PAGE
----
Reading With Your Child

The benefits of making the time to read with your child at home are well documented. Research tells us that regular reading at home improves school performance as it helps children to increase their vocabulary, improves their self-esteem, builds the skills necessary for good social relationships and quite literally strengthens their brain. Reading involves a complex network of circuits and signals in our brains. As a child’s reading ability matures, those networks develop to become stronger and more sophisticated. Regular reading at home will also increase the likelihood that your child will find reading enjoyable in the future.

Apart from the wonderful benefit of improving their schooling outcomes, reading with your child also has benefits for their wellbeing. We adults are aware of the pleasure that becoming lost in a good book brings and children can also benefit from the escapism that reading creates. Studies have shown that children who enjoy reading and do it regularly outside school are three times more likely to have high levels of mental wellbeing than those less engaged. Once children become independent readers, we sometimes phase out reading to them, but continuing to share books is a wonderful way to foster closeness and conversation with your child which has a positive benefit to older children’s mental health.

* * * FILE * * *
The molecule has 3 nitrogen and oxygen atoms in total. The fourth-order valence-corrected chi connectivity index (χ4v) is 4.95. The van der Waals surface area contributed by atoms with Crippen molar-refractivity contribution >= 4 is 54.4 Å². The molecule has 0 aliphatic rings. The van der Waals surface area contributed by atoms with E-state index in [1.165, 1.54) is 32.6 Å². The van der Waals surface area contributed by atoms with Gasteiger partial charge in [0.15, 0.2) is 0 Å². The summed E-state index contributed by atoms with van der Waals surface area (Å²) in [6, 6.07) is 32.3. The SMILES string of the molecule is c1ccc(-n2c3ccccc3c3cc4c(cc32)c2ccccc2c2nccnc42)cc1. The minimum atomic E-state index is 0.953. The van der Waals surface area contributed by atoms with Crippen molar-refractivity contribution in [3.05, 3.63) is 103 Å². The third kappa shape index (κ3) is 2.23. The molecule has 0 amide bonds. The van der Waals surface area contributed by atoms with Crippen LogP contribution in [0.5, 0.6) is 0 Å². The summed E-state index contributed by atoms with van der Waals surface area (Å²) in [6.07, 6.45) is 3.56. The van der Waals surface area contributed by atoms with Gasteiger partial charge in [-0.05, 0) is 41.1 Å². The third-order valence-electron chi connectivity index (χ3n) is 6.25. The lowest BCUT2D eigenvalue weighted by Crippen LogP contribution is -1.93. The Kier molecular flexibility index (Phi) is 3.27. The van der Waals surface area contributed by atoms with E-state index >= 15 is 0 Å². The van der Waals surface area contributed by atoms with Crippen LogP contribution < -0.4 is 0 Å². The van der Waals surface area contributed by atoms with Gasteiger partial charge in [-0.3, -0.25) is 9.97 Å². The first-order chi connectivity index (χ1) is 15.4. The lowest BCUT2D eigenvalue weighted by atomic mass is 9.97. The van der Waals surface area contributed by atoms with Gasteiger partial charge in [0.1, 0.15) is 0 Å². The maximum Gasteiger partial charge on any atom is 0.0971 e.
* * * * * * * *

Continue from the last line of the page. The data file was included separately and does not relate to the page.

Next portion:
Tips for encouraging your child to read:

  • Establish a home reading routine which involves reading aloud with your children everyday. Ten minutes for each child around a book of his/her choice. Turn off all electronic devices and give the reading your undivided attention.
  • Find a reading time that works for your family. Limit the time and set a timer if reading in the past has always been difficult. It is better to have an enjoyable 10 minutes that 30 minutes of frustration for everyone.
  • Share your excitement for reading and this will be the attitude your child will adopt. Model being an enthusiastic reader. Talk about what you have read.
  • Allow your child to make choices about books they read. Fiction / Non-Fiction / Magazines / Graphic Novels ... use whatever you can to encourage reading for pleasure.
  • Reading time is only ten minutes so just do some of the following before starting to read a new book: talk about the illustrations and the title, read the blurb and talk about the author, talk about any unusual words, discuss the characters.
  • At the end of reading for 10 minutes encourage discussion. E.g. What was your favourite part? What do you think will happen next? What do you think about that setting? What do you like/dislike about the book?